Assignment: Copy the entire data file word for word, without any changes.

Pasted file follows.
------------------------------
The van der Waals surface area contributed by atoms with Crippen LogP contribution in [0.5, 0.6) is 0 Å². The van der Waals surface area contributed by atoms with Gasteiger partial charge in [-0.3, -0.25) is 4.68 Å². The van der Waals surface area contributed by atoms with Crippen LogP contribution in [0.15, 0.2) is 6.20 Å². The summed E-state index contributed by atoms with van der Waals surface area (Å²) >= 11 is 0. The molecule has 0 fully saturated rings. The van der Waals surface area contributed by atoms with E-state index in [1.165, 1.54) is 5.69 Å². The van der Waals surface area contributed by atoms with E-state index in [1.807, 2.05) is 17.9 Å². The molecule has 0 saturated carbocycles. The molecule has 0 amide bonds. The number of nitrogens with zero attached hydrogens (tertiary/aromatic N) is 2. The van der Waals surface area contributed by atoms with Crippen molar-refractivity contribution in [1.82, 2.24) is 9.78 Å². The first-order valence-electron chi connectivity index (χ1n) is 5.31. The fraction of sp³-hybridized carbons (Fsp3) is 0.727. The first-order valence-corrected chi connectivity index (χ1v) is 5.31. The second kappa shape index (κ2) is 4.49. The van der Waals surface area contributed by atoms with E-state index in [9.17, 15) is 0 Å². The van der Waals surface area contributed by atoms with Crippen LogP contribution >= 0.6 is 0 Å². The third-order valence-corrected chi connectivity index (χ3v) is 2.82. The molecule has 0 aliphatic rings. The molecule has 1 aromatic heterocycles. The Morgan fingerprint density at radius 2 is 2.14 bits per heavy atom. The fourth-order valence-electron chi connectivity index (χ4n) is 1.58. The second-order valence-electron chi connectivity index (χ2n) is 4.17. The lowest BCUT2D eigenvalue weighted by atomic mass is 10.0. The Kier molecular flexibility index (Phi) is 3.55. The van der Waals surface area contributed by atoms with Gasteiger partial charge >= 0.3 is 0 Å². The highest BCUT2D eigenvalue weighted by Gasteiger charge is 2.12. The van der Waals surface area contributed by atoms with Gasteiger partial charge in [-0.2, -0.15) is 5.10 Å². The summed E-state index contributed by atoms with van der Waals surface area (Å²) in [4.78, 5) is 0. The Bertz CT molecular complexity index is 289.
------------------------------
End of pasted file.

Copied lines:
The van der Waals surface area contributed by atoms with Crippen LogP contribution in [0.5, 0.6) is 0 Å². The van der Waals surface area contributed by atoms with Gasteiger partial charge in [-0.3, -0.25) is 4.68 Å². The van der Waals surface area contributed by atoms with Crippen LogP contribution in [0.15, 0.2) is 6.20 Å². The summed E-state index contributed by atoms with van der Waals surface area (Å²) >= 11 is 0. The molecule has 0 fully saturated rings. The van der Waals surface area contributed by atoms with E-state index in [1.165, 1.54) is 5.69 Å². The van der Waals surface area contributed by atoms with E-state index in [1.807, 2.05) is 17.9 Å². The molecule has 0 saturated carbocycles. The molecule has 0 amide bonds. The number of nitrogens with zero attached hydrogens (tertiary/aromatic N) is 2. The van der Waals surface area contributed by atoms with Crippen molar-refractivity contribution in [1.82, 2.24) is 9.78 Å². The first-order valence-electron chi connectivity index (χ1n) is 5.31. The fraction of sp³-hybridized carbons (Fsp3) is 0.727. The first-order valence-corrected chi connectivity index (χ1v) is 5.31. The second kappa shape index (κ2) is 4.49. The van der Waals surface area contributed by atoms with E-state index in [9.17, 15) is 0 Å². The van der Waals surface area contributed by atoms with Crippen LogP contribution >= 0.6 is 0 Å². The third-order valence-corrected chi connectivity index (χ3v) is 2.82. The molecule has 0 aliphatic rings. The molecule has 1 aromatic heterocycles. The Morgan fingerprint density at radius 2 is 2.14 bits per heavy atom. The fourth-order valence-electron chi connectivity index (χ4n) is 1.58. The second-order valence-electron chi connectivity index (χ2n) is 4.17. The lowest BCUT2D eigenvalue weighted by atomic mass is 10.0. The Kier molecular flexibility index (Phi) is 3.55. The van der Waals surface area contributed by atoms with Gasteiger partial charge >= 0.3 is 0 Å². The highest BCUT2D eigenvalue weighted by Gasteiger charge is 2.12. The van der Waals surface area contributed by atoms with Gasteiger partial charge in [-0.2, -0.15) is 5.10 Å². The summed E-state index contributed by atoms with van der Waals surface area (Å²) in [4.78, 5) is 0. The Bertz CT molecular complexity index is 289.